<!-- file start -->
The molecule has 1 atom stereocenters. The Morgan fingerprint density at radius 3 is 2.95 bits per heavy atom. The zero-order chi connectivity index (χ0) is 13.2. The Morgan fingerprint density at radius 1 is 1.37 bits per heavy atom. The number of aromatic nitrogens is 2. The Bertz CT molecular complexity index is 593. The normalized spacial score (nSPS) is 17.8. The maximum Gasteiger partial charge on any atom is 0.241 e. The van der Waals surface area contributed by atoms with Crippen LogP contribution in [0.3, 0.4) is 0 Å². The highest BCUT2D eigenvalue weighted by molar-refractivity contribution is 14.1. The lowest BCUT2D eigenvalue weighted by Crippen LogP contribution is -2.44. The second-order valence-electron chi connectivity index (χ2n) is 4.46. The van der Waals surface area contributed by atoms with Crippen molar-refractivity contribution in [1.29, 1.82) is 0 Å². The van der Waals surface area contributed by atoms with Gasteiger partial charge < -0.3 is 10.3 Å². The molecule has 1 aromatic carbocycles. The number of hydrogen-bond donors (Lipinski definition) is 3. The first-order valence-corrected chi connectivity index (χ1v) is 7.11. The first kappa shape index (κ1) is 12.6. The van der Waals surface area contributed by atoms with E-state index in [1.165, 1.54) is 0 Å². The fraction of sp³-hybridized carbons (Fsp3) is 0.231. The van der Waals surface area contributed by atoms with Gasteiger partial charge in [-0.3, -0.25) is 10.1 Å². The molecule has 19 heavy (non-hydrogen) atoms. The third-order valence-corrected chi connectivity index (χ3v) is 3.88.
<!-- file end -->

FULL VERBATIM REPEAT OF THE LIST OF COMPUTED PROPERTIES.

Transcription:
The molecule has 1 atom stereocenters. The Morgan fingerprint density at radius 3 is 2.95 bits per heavy atom. The zero-order chi connectivity index (χ0) is 13.2. The Morgan fingerprint density at radius 1 is 1.37 bits per heavy atom. The number of aromatic nitrogens is 2. The Bertz CT molecular complexity index is 593. The normalized spacial score (nSPS) is 17.8. The maximum Gasteiger partial charge on any atom is 0.241 e. The van der Waals surface area contributed by atoms with Crippen LogP contribution in [0.3, 0.4) is 0 Å². The highest BCUT2D eigenvalue weighted by molar-refractivity contribution is 14.1. The lowest BCUT2D eigenvalue weighted by Crippen LogP contribution is -2.44. The second-order valence-electron chi connectivity index (χ2n) is 4.46. The van der Waals surface area contributed by atoms with Crippen molar-refractivity contribution in [1.29, 1.82) is 0 Å². The van der Waals surface area contributed by atoms with Gasteiger partial charge < -0.3 is 10.3 Å². The molecule has 1 aromatic carbocycles. The number of hydrogen-bond donors (Lipinski definition) is 3. The first-order valence-corrected chi connectivity index (χ1v) is 7.11. The first kappa shape index (κ1) is 12.6. The van der Waals surface area contributed by atoms with E-state index in [1.165, 1.54) is 0 Å². The fraction of sp³-hybridized carbons (Fsp3) is 0.231. The van der Waals surface area contributed by atoms with Gasteiger partial charge in [-0.3, -0.25) is 10.1 Å². The molecule has 19 heavy (non-hydrogen) atoms. The third-order valence-corrected chi connectivity index (χ3v) is 3.88.